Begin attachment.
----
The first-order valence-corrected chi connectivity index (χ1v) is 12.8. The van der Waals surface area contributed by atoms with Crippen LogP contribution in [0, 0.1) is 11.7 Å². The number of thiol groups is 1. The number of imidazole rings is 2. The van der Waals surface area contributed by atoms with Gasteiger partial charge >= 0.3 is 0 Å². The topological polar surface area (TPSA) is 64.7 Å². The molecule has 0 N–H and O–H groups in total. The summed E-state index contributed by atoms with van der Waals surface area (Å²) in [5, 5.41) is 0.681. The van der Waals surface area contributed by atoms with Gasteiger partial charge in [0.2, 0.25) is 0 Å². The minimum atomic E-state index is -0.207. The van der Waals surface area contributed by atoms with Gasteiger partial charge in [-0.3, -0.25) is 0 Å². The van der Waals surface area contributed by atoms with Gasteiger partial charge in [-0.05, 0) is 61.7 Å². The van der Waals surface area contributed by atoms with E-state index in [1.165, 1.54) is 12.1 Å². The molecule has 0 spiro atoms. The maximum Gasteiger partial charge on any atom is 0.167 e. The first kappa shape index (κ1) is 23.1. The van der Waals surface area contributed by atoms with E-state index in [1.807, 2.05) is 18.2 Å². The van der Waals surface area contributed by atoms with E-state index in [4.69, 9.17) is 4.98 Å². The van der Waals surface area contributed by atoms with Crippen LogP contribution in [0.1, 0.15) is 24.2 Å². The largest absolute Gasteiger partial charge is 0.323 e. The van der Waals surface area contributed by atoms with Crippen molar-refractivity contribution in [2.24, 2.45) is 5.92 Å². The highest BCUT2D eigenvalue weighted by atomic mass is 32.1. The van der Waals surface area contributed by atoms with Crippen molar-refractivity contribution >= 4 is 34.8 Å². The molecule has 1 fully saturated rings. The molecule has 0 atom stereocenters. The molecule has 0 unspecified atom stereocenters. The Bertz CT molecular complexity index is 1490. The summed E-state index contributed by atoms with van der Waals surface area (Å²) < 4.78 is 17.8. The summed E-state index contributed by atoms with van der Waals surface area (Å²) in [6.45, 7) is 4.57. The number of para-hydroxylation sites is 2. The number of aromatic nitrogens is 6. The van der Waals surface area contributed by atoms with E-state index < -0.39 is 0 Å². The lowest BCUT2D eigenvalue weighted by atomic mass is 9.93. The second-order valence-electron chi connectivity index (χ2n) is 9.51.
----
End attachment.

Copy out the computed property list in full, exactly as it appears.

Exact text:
The first-order valence-corrected chi connectivity index (χ1v) is 12.8. The van der Waals surface area contributed by atoms with Crippen LogP contribution in [0, 0.1) is 11.7 Å². The number of thiol groups is 1. The number of imidazole rings is 2. The van der Waals surface area contributed by atoms with Gasteiger partial charge >= 0.3 is 0 Å². The topological polar surface area (TPSA) is 64.7 Å². The molecule has 0 N–H and O–H groups in total. The summed E-state index contributed by atoms with van der Waals surface area (Å²) in [5, 5.41) is 0.681. The van der Waals surface area contributed by atoms with Gasteiger partial charge in [0.2, 0.25) is 0 Å². The minimum atomic E-state index is -0.207. The van der Waals surface area contributed by atoms with Gasteiger partial charge in [-0.3, -0.25) is 0 Å². The van der Waals surface area contributed by atoms with Gasteiger partial charge in [-0.05, 0) is 61.7 Å². The van der Waals surface area contributed by atoms with E-state index in [1.165, 1.54) is 12.1 Å². The molecule has 0 spiro atoms. The maximum Gasteiger partial charge on any atom is 0.167 e. The first kappa shape index (κ1) is 23.1. The van der Waals surface area contributed by atoms with E-state index in [1.807, 2.05) is 18.2 Å². The van der Waals surface area contributed by atoms with E-state index in [4.69, 9.17) is 4.98 Å². The van der Waals surface area contributed by atoms with Crippen LogP contribution in [0.1, 0.15) is 24.2 Å². The largest absolute Gasteiger partial charge is 0.323 e. The van der Waals surface area contributed by atoms with Crippen molar-refractivity contribution in [2.24, 2.45) is 5.92 Å². The highest BCUT2D eigenvalue weighted by atomic mass is 32.1. The van der Waals surface area contributed by atoms with Crippen molar-refractivity contribution >= 4 is 34.8 Å². The molecule has 1 fully saturated rings. The molecule has 0 atom stereocenters. The molecule has 0 unspecified atom stereocenters. The Bertz CT molecular complexity index is 1490. The summed E-state index contributed by atoms with van der Waals surface area (Å²) < 4.78 is 17.8. The summed E-state index contributed by atoms with van der Waals surface area (Å²) in [6.45, 7) is 4.57. The number of para-hydroxylation sites is 2. The number of aromatic nitrogens is 6. The van der Waals surface area contributed by atoms with E-state index < -0.39 is 0 Å². The lowest BCUT2D eigenvalue weighted by atomic mass is 9.93. The second-order valence-electron chi connectivity index (χ2n) is 9.51.